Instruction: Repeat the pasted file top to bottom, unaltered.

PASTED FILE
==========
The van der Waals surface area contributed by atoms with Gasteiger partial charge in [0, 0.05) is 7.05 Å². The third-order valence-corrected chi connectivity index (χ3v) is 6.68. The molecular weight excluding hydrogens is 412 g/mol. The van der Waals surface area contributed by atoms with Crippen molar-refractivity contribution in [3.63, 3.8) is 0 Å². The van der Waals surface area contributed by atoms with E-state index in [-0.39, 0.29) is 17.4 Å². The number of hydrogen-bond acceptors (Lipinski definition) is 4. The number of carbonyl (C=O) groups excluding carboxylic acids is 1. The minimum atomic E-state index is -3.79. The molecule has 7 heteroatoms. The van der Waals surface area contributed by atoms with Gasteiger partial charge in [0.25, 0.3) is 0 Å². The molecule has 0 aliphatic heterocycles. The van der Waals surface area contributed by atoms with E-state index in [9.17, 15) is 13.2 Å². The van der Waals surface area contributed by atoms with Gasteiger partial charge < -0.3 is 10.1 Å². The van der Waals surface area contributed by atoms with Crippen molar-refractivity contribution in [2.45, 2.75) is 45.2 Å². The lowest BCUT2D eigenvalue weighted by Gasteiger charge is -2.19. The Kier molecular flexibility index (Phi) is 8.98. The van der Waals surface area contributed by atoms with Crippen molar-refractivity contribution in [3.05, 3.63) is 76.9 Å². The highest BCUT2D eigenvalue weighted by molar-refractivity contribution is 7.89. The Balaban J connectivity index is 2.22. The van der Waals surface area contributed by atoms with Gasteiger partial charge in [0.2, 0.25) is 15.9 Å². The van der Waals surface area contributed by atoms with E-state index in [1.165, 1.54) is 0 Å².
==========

The van der Waals surface area contributed by atoms with Gasteiger partial charge in [0, 0.05) is 7.05 Å². The third-order valence-corrected chi connectivity index (χ3v) is 6.68. The molecular weight excluding hydrogens is 412 g/mol. The van der Waals surface area contributed by atoms with Crippen molar-refractivity contribution in [3.63, 3.8) is 0 Å². The van der Waals surface area contributed by atoms with E-state index in [-0.39, 0.29) is 17.4 Å². The number of hydrogen-bond acceptors (Lipinski definition) is 4. The number of carbonyl (C=O) groups excluding carboxylic acids is 1. The minimum atomic E-state index is -3.79. The molecule has 7 heteroatoms. The van der Waals surface area contributed by atoms with Gasteiger partial charge in [0.25, 0.3) is 0 Å². The molecule has 0 aliphatic heterocycles. The van der Waals surface area contributed by atoms with E-state index in [9.17, 15) is 13.2 Å². The van der Waals surface area contributed by atoms with Gasteiger partial charge < -0.3 is 10.1 Å². The van der Waals surface area contributed by atoms with Crippen molar-refractivity contribution in [2.45, 2.75) is 45.2 Å². The lowest BCUT2D eigenvalue weighted by Gasteiger charge is -2.19. The Kier molecular flexibility index (Phi) is 8.98. The van der Waals surface area contributed by atoms with Crippen molar-refractivity contribution in [3.05, 3.63) is 76.9 Å². The highest BCUT2D eigenvalue weighted by molar-refractivity contribution is 7.89. The Balaban J connectivity index is 2.22. The van der Waals surface area contributed by atoms with Gasteiger partial charge in [0.2, 0.25) is 15.9 Å². The van der Waals surface area contributed by atoms with E-state index in [1.165, 1.54) is 0 Å².